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Poetry Looking for Blurbs 

There are hills of poetry books from my desk to the door, crying. They want to be read. Some are by friends, who need to be read carefully. Others are by friends of friends, who want blurbs. Others are from publishers sending books by people I don't know, who want blurbs. I used to be a blurb-meister, but I've lost the knack. Robert Duncan had a generic blurb: "There is no match for this book." That was mean. Equally unfeeling was this, by another mean person: "I never read anything like it." Allen Ginsberg used to be the most generous master of the generic blurb. On countless covers of poets' books, he said something like, "In the neon-fried lonely American night moves hammer-verse by (enter name), ringing ballsy lyric ballad news."

It's not that easy. Here is friend Chris Tysh, poet, with terrifically titled book: Continuity Girl. The title alone is classic, good for a novel. But Chris hates novels. "Each novel savages its audience in advance," she writes in a poem dedicated to the late novelist Kathy Acker. This is indeed the poetry of a "continuity girl," who like that professional in the movie business, makes sure that clothes and seasons match. But, unlike the movie professional, this CG ensures continuity between very different fields: languages, countries, poetries, man to woman and back, past to present. The title is just ironic enough to make one anxious. Chris was born and raised in France, lives in Detroit, writes poetry that is simultaneously cerebral and physical, and is now fascinated by her past. Lines like, "nostalgia's detachable value pops open/where I hang far from home/finger on the buzzer," are utterances of a Leap Girl, not a Continuity one. The sexual value of the past, always prized among conventional poets, is dangerous territory for a cerebral gaucho. Happily (for her) she says nothing about what precisely makes this piece of the past buzzer-worthy.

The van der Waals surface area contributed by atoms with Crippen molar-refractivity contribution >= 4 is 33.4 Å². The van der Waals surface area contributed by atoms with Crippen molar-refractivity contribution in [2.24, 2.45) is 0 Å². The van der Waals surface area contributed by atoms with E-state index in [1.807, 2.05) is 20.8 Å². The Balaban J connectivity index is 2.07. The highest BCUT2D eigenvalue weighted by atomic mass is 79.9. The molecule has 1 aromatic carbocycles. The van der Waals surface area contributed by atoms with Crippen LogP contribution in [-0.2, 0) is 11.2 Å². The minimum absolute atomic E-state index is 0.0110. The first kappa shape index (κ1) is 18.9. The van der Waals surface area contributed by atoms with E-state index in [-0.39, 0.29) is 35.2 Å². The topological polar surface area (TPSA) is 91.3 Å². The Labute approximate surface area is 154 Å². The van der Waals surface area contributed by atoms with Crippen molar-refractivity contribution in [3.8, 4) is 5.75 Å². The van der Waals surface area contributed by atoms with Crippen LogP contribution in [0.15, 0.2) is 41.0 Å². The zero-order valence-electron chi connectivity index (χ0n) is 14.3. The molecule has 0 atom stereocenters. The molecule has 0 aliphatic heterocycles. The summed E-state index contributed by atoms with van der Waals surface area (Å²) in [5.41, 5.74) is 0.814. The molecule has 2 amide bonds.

And then I have friends like David Bristol, author of Toad, steadily amazed at the blithe world, in complete sentences. "The child is told to take the peach,/dripping juice, outside to finish." OK, this is the concrete instance of (possibly) nostalgia that Chris would rather die than explain. Bristol fears no explanation, but is a lot less mysterious. He wants to be read, understood, praised, patted on the back. Chris would rather not have any of that. There is a lot of food in David's poems -- pears, corn, chicken, green beans -- but he doesn't make me hungry. He overheaps the plate. Chris starves me.

I have no trouble with Romanian-born Nina Cassian, author of Take My Word for It, a book of poetry she translated herself into English. Profoundly serious, but perfectly aware of the tenuousness of her art, she quotes Jean Cocteau, "This poem is neither beautiful nor ugly/It has other virtues," and then goes on to worry matters of life and death. Cocteau's couplet is the ultimate blurb, which is why blurbing is impossible. Most poetry books are neither beautiful nor ugly, they have other virtues. You never read anything like them. There ain't no match for it, neither.

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